Take the scenes in Cast Away of Hanks interacting with Wilson. On paper, there’s arguably an absurdity in the idea of him using a volleyball with a smiley-faced bloodstain as a form of companionship. However, the movie still miraculously makes it work. Upon rewatching, I thought back to another “star in isolation” movie that employs a similar technique, I Am Legend, in which Will Smith is the last survivor in New York City after deadly pandemic (timely, huh?). Like Hanks in Cast Away, Smith turns to inanimate objects for both companionship and normalcy in an extreme situation.

Throughout his neighborhood, Smith has set up mannequins whom he interacts with as though they were his actual neighbors, asking about their days and even flirting with one of them at a video store. These scenes never quite work because we’re always set-up to view Smith’s behavior as unnatural, with every action and line he delivers appearing as a cry of desperation. Hanks, meanwhile, never brings attention to the despair of his character.

CAST AWAY 20 Years Later: An Ode to Tom Hanks
source: 20th Century Fox

Wilson ultimately comes to represent more than just a need for connection. Hanks is never straining in these moments, understanding that the ball is actually an extension of himself. Wilson is the part of his mind that pushes him to think critically and retain hope needed to keep alive. Part of what makes the scene of the ball floating out into the vast Pacific Ocean so painful is Hanks’ embracement of the ball as a living breathing character. For us as audiences, it’s not a scene showcasing a man’s loss of sanity but mourning the loss of a partner, a friend.

It’s in the Eyes

But, watching Cast Away, for now, the umpteenth time, the one detail I became most transfixed on was Hanks’ eyes. It’s there where his subtlety and soulfulness genuinely lie. They’re what makes it look like Hanks is gazing into the past while recounting his life in Forrest Gump, or how we understand the trauma and fear a commanding officer hides from his men in Saving Private Ryan. And, in Big, they twinkle with the child-like innocence of a boy trapped inside a man’s body.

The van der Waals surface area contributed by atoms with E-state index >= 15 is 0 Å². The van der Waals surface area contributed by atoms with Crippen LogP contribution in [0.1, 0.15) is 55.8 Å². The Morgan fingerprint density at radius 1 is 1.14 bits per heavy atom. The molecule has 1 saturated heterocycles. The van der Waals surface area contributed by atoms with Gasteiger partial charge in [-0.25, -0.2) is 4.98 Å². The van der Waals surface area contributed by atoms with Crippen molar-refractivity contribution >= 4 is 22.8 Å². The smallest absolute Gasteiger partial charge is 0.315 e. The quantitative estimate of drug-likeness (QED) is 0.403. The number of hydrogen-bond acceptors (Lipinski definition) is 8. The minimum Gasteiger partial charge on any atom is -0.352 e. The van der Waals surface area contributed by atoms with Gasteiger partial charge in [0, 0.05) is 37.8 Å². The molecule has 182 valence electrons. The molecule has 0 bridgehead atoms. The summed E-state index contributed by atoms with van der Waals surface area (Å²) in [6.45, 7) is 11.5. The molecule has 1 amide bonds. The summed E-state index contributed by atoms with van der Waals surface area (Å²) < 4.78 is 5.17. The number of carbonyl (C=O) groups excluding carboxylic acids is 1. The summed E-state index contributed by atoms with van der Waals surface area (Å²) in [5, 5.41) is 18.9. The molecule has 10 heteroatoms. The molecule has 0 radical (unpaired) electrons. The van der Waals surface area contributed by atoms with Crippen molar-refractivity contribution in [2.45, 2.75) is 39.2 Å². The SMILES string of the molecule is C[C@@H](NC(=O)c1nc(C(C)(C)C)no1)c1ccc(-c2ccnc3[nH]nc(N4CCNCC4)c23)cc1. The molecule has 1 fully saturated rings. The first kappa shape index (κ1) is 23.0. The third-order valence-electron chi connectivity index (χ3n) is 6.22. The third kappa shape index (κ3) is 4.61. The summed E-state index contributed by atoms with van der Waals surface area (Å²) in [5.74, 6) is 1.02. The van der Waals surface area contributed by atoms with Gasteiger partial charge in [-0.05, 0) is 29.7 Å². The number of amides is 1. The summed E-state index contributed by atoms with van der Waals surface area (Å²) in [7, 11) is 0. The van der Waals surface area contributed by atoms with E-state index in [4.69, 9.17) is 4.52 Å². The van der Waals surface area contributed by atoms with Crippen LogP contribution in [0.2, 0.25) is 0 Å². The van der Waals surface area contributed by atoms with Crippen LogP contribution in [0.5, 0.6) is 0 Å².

In Cast Away, they’re longing, mournful, and often calculating, desperately scanning the horizon for hope. You really begin to notice them in the movie’s final act, as Hanks is reunited with the civilized world but oddly out of place in it.

The eyes convey years of survival, a sense of longing for a life that has left him behind, and above all else, uncertainty. On this island, he had only his need to survive, hope on one day getting off that rock. As strange as it seems, the most haunting, and for me memorable, image from the film is not on a tropical island or the endless ocean, but Hanks, staring out the window, clutching a cup of ice, a luxury he’s lived without for years.

Every detail and trial from the movie up to that point is captured in the look on his face, along with a million unanswerable questions about what comes next. So, maybe that’s why we genuinely love Tom Hanks, why we feel so connected to him, and why we are so emotionally taken by his presence. He’s always been an actor able to provide us with a window into the interior of his characters. Cast Away puts his talents and instincts on full naked display, offering us as viewers a chance to understand what makes his many other memorable performances so endearing.

What do you think is Tom Hanks’ best performance? How high would you rank Cast Away among his work?